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It's a scratch off lottery ticket (this isn't South Bend or Buffalo) ... but it's fun like at the Kangaroo counter dropping that $5.00 on the chance for ... :confused:
 
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GaWx

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Man I completely misspoke, or miss typed, in my original question to this chart. It's been a long day I did not mean averages I meant don't you think some of those snowfall totals for the individual El Nino Winters may be skewed. You know what I'm saying for instance the winter of 1930 - 1931 there's some big totals in there, were there just one or two big dog systems or was it a cold snowy winter overall? I guess my point to all of this is as has been mentioned before El Nino doesn't guarantee a great winter there certainly are a lot of other things that need to lineup for things to work, guess I'd rather just temper my expectations so to minimize the disappointment later haha.
In case anyone cares, ATL had a few small events (traces) in 1930-1 and what may have been a moderate icestorm in mid-Dec,, but it was otherwise a typical cold rain dominated winter with some close calls. Total SN/IP only 0.1" vs 2" average.
 
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Man I completely misspoke, or miss typed, in my original question to this chart. It's been a long day I did not mean averages I meant don't you think some of those snowfall totals for the individual El Nino Winters may be skewed. You know what I'm saying for instance the winter of 1930 - 1931 there's some big totals in there, were there just one or two big dog systems or was it a cold snowy winter overall? I guess my point to all of this is as has been mentioned before El Nino doesn't guarantee a great winter there certainly are a lot of other things that need to lineup for things to work, guess I'd rather just temper my expectations so to minimize the disappointment later haha.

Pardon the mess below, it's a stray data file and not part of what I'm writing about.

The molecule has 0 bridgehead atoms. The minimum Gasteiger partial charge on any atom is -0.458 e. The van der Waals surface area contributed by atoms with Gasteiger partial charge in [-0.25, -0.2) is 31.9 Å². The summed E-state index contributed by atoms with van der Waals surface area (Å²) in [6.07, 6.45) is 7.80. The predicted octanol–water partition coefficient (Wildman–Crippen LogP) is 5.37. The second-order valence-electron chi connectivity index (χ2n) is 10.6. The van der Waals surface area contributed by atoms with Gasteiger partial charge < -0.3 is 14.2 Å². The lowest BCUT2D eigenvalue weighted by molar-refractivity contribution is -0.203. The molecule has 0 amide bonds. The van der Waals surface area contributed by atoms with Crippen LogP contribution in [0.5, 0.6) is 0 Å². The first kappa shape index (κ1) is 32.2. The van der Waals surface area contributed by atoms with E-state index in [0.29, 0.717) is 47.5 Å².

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1930-31 is very analogous to 1986-87 in terms of both snowfall amounts and how they were distributed in east-central NC. A 2-3 day monster CAD event in mid December (Dec 15-18 1930) was the big dog that winter, producing something in the ballpark of 7-8” on average over the state (more than we usually get for an entire winter) and completely screwed over Raleigh and areas east with an IP fest. A pair of moderately sized winter storms appeared on January 8-9 1931 & January 14-15 1931 (I'm in the process of analyzing those events and quality controlling the data associated w/ them), and another medium event came on March 3-4 1931. The storm on March 3-4 1931 completely screwed over areas like RDU (again) while the central-western piedmont and east-central coastal plain cashed in. In terms of statewide average snowfall, the winter of 1930-31 ranks among the snowiest (I havent but doesn’t seem to be quite as snowy as winters like 1935-36, 1926-27, etc)

December 15-18 1930 NC Snowmap.png

March 3-4 1931 NC Snowmap.png


If you wanna see something crazy snowfall-wise in your backyard from a pair of big dogs just wait til you see the 1947-48 winter seasonal snow map, it was like 1926-27 in terms of snow amounts except the northern coastal plain got annihilated this time. Areas like Scotland Neck got 30", and Nashville about 36" of snow on the season.